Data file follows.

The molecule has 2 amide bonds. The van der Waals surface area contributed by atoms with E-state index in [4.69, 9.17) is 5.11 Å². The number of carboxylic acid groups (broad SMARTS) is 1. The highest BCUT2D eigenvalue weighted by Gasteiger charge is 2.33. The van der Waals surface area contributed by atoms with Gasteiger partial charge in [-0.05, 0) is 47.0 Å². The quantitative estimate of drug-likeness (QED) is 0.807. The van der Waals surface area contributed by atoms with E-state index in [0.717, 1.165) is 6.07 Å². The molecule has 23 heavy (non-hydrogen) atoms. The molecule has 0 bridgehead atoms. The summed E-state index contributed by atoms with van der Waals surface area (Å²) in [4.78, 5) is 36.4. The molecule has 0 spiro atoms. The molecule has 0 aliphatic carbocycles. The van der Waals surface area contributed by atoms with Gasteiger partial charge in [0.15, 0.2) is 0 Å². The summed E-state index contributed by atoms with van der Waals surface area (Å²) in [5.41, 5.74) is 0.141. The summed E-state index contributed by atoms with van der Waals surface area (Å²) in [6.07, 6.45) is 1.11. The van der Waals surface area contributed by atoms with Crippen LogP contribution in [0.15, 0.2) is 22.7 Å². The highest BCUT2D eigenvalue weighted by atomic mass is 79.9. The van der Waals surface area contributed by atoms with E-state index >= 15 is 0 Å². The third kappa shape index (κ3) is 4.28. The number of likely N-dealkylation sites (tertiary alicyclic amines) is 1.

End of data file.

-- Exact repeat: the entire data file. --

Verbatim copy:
The molecule has 2 amide bonds. The van der Waals surface area contributed by atoms with E-state index in [4.69, 9.17) is 5.11 Å². The number of carboxylic acid groups (broad SMARTS) is 1. The highest BCUT2D eigenvalue weighted by Gasteiger charge is 2.33. The van der Waals surface area contributed by atoms with Gasteiger partial charge in [-0.05, 0) is 47.0 Å². The quantitative estimate of drug-likeness (QED) is 0.807. The van der Waals surface area contributed by atoms with E-state index in [0.717, 1.165) is 6.07 Å². The molecule has 23 heavy (non-hydrogen) atoms. The molecule has 0 bridgehead atoms. The summed E-state index contributed by atoms with van der Waals surface area (Å²) in [4.78, 5) is 36.4. The molecule has 0 spiro atoms. The molecule has 0 aliphatic carbocycles. The van der Waals surface area contributed by atoms with Gasteiger partial charge in [0.15, 0.2) is 0 Å². The summed E-state index contributed by atoms with van der Waals surface area (Å²) in [5.41, 5.74) is 0.141. The summed E-state index contributed by atoms with van der Waals surface area (Å²) in [6.07, 6.45) is 1.11. The van der Waals surface area contributed by atoms with Crippen LogP contribution in [0.15, 0.2) is 22.7 Å². The highest BCUT2D eigenvalue weighted by atomic mass is 79.9. The van der Waals surface area contributed by atoms with E-state index >= 15 is 0 Å². The third kappa shape index (κ3) is 4.28. The number of likely N-dealkylation sites (tertiary alicyclic amines) is 1.